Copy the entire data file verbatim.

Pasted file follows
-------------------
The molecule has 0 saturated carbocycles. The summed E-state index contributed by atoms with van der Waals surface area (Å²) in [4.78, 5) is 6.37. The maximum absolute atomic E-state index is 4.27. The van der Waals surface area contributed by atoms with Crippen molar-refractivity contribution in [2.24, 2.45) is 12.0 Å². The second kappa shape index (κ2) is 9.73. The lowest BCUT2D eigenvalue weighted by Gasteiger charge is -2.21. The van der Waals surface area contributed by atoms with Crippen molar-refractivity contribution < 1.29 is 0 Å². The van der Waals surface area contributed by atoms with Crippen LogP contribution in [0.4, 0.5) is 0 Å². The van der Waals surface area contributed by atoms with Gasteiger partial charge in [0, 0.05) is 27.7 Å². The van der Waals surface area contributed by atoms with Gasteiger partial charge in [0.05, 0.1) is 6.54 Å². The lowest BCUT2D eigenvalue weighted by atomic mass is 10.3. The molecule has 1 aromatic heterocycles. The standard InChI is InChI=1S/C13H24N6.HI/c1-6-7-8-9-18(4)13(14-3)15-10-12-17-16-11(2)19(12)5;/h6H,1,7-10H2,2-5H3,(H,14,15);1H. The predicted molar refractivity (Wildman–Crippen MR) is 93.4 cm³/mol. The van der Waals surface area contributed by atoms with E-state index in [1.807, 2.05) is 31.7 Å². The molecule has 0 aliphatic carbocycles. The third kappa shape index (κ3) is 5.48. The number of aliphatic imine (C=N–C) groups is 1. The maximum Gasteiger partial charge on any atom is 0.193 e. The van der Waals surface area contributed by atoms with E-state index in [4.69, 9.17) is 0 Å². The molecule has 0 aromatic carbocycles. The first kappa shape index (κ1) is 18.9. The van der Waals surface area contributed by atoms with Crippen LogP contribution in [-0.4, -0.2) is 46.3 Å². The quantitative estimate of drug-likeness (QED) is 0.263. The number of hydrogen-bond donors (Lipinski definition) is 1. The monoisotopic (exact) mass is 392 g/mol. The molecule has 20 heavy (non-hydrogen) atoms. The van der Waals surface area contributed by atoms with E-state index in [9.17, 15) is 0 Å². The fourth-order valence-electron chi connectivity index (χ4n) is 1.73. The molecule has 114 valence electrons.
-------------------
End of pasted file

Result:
The molecule has 0 saturated carbocycles. The summed E-state index contributed by atoms with van der Waals surface area (Å²) in [4.78, 5) is 6.37. The maximum absolute atomic E-state index is 4.27. The van der Waals surface area contributed by atoms with Crippen molar-refractivity contribution in [2.24, 2.45) is 12.0 Å². The second kappa shape index (κ2) is 9.73. The lowest BCUT2D eigenvalue weighted by Gasteiger charge is -2.21. The van der Waals surface area contributed by atoms with Crippen molar-refractivity contribution < 1.29 is 0 Å². The van der Waals surface area contributed by atoms with Crippen LogP contribution in [0.4, 0.5) is 0 Å². The van der Waals surface area contributed by atoms with Gasteiger partial charge in [0, 0.05) is 27.7 Å². The van der Waals surface area contributed by atoms with Gasteiger partial charge in [0.05, 0.1) is 6.54 Å². The lowest BCUT2D eigenvalue weighted by atomic mass is 10.3. The molecule has 1 aromatic heterocycles. The standard InChI is InChI=1S/C13H24N6.HI/c1-6-7-8-9-18(4)13(14-3)15-10-12-17-16-11(2)19(12)5;/h6H,1,7-10H2,2-5H3,(H,14,15);1H. The predicted molar refractivity (Wildman–Crippen MR) is 93.4 cm³/mol. The van der Waals surface area contributed by atoms with E-state index in [1.807, 2.05) is 31.7 Å². The molecule has 0 aliphatic carbocycles. The third kappa shape index (κ3) is 5.48. The number of aliphatic imine (C=N–C) groups is 1. The maximum Gasteiger partial charge on any atom is 0.193 e. The van der Waals surface area contributed by atoms with E-state index in [4.69, 9.17) is 0 Å². The molecule has 0 aromatic carbocycles. The first kappa shape index (κ1) is 18.9. The van der Waals surface area contributed by atoms with Crippen LogP contribution in [-0.4, -0.2) is 46.3 Å². The quantitative estimate of drug-likeness (QED) is 0.263. The number of hydrogen-bond donors (Lipinski definition) is 1. The monoisotopic (exact) mass is 392 g/mol. The molecule has 20 heavy (non-hydrogen) atoms. The van der Waals surface area contributed by atoms with E-state index in [9.17, 15) is 0 Å². The fourth-order valence-electron chi connectivity index (χ4n) is 1.73. The molecule has 114 valence electrons.